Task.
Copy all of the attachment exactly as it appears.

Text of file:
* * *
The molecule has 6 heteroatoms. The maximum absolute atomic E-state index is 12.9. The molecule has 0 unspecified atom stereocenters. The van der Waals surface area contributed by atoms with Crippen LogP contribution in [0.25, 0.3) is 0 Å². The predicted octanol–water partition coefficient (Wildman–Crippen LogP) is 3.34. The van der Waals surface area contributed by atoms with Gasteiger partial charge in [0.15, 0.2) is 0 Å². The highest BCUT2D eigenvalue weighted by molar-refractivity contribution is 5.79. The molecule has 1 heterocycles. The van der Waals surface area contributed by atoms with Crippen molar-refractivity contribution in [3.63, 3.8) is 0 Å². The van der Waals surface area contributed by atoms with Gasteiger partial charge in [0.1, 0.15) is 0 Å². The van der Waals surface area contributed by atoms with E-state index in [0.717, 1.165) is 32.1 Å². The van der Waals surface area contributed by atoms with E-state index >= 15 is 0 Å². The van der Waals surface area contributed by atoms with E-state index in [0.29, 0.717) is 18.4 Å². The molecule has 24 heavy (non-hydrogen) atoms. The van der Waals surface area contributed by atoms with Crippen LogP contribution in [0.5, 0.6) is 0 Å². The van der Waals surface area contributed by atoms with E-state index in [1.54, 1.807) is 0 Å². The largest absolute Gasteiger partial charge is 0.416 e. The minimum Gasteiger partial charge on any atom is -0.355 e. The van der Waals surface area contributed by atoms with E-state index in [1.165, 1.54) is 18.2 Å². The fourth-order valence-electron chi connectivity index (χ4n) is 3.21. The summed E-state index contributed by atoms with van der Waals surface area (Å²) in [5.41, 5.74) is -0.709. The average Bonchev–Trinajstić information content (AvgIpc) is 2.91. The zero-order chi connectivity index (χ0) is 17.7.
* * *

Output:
The molecule has 6 heteroatoms. The maximum absolute atomic E-state index is 12.9. The molecule has 0 unspecified atom stereocenters. The van der Waals surface area contributed by atoms with Crippen LogP contribution in [0.25, 0.3) is 0 Å². The predicted octanol–water partition coefficient (Wildman–Crippen LogP) is 3.34. The van der Waals surface area contributed by atoms with Gasteiger partial charge in [0.15, 0.2) is 0 Å². The highest BCUT2D eigenvalue weighted by molar-refractivity contribution is 5.79. The molecule has 1 heterocycles. The van der Waals surface area contributed by atoms with Crippen molar-refractivity contribution in [3.63, 3.8) is 0 Å². The van der Waals surface area contributed by atoms with Gasteiger partial charge in [0.1, 0.15) is 0 Å². The van der Waals surface area contributed by atoms with E-state index in [0.717, 1.165) is 32.1 Å². The van der Waals surface area contributed by atoms with E-state index >= 15 is 0 Å². The van der Waals surface area contributed by atoms with E-state index in [0.29, 0.717) is 18.4 Å². The molecule has 24 heavy (non-hydrogen) atoms. The van der Waals surface area contributed by atoms with Crippen LogP contribution in [0.5, 0.6) is 0 Å². The van der Waals surface area contributed by atoms with E-state index in [1.54, 1.807) is 0 Å². The largest absolute Gasteiger partial charge is 0.416 e. The minimum Gasteiger partial charge on any atom is -0.355 e. The van der Waals surface area contributed by atoms with E-state index in [1.165, 1.54) is 18.2 Å². The fourth-order valence-electron chi connectivity index (χ4n) is 3.21. The summed E-state index contributed by atoms with van der Waals surface area (Å²) in [5.41, 5.74) is -0.709. The average Bonchev–Trinajstić information content (AvgIpc) is 2.91. The zero-order chi connectivity index (χ0) is 17.7.